Byckowski also saw a talented catcher, who arrived late. He asked “Why so late?” Hockey was the reason. “You know son you have a pretty future. Are you any good in hockey?’” And the catcher answered “They tell me I’m supposed to go in the first round.” Byckowski told Jarome Iginla: “Ohh OK.” Iginla played for the Kamloops Blazers of the Western Hockey League and went 11th overall in the NHL draft to the Dallas Stars.
“If Pat Gillick was still the general manager at that time, we would have drafted Justin,” Byckowski said. “Pat really loved Canadian players.”
Byckowski told of Bob Engle and Gillick flying from Salt Lake in 1993 to scout Joe Young (Edmonton, Alta.), who was drafted in third round by the Blue Jays. Young peaked at double-A Knoxville in a six-year career. On the same trip they saw a right fielder name Mike Johnson (Edmonton, Alta.), who they drafted in the 17th round and he pitched 81 games in the majors with the Baltimore Orioles and Montreal Expos,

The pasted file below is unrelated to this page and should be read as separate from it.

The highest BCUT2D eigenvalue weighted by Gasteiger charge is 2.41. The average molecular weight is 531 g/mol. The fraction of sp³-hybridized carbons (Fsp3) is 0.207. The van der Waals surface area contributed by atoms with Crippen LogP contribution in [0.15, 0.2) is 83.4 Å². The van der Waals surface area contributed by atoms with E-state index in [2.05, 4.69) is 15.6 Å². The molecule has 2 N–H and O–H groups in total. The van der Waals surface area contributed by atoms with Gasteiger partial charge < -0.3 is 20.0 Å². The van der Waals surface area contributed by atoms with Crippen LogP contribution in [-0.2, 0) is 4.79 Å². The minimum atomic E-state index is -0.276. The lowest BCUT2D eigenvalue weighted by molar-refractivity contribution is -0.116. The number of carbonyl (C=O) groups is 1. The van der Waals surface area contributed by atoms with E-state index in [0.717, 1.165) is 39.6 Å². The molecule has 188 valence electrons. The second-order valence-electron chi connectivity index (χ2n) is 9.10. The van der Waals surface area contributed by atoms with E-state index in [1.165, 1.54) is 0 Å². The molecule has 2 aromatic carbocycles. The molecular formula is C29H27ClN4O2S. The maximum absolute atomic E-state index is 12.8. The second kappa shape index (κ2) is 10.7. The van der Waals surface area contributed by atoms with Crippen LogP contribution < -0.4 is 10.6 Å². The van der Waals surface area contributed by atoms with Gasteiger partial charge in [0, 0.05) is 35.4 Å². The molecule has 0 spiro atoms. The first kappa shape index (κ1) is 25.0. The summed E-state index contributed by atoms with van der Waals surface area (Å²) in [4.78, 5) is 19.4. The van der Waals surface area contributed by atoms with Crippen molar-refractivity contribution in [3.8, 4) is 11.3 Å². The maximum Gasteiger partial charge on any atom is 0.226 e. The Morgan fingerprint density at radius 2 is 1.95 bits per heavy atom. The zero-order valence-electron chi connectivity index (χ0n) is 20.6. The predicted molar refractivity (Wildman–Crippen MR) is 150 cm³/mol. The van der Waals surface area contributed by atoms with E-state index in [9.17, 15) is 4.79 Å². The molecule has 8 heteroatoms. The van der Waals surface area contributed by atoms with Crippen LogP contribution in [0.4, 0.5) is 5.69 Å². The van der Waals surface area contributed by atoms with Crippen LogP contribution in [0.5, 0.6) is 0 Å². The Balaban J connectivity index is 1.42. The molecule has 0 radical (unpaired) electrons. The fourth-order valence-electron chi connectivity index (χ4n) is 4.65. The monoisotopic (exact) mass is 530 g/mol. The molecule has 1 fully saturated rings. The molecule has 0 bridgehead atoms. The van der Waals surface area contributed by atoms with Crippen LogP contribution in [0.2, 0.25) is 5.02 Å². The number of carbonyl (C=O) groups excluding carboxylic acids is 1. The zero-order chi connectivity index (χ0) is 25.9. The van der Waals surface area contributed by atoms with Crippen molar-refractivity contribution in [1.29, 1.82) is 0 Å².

“Could you imagine what kind of career Justin Morneau would have had if he had played in Toronto?” Byckowski said. “He might have been Prime Minister by now.
“Heck I might have been Prime Minister.”
* * *
Scouts swing and miss like people in any other profession. Tim Wilken, now of the Arizona Diamondbacks, has a higher batting average than most and its why he won the Scout of the Year. He was inducted into the Professional Baseball Scouts Hall of Fame in Fort Myers, Fla. in 2016 and was named East Coast Scout of the Year by the Scout of the Year Foundation in 2006.
One player he did not connect on was Morneau, who was a catcher his draft year in 1999, when he saw him play with the Canadian Junior National Team at Lake Buena Vista, Fla.
“I’m still upset how bad I was on his evaluation because I should have graded his bat before his defence (catcher), plus he beat out Josh Harrison for a batting title,” said Wilken, who worked with the Chicago Cubs and drafted Harrison in the sixth round in 2008 from the University of Cincinnati Bearcats.
“So, Morneau haunts me.”
* * *
When Norsetter saw Morneau in the spring Parksville tournament, it was clear that his boat had taken off.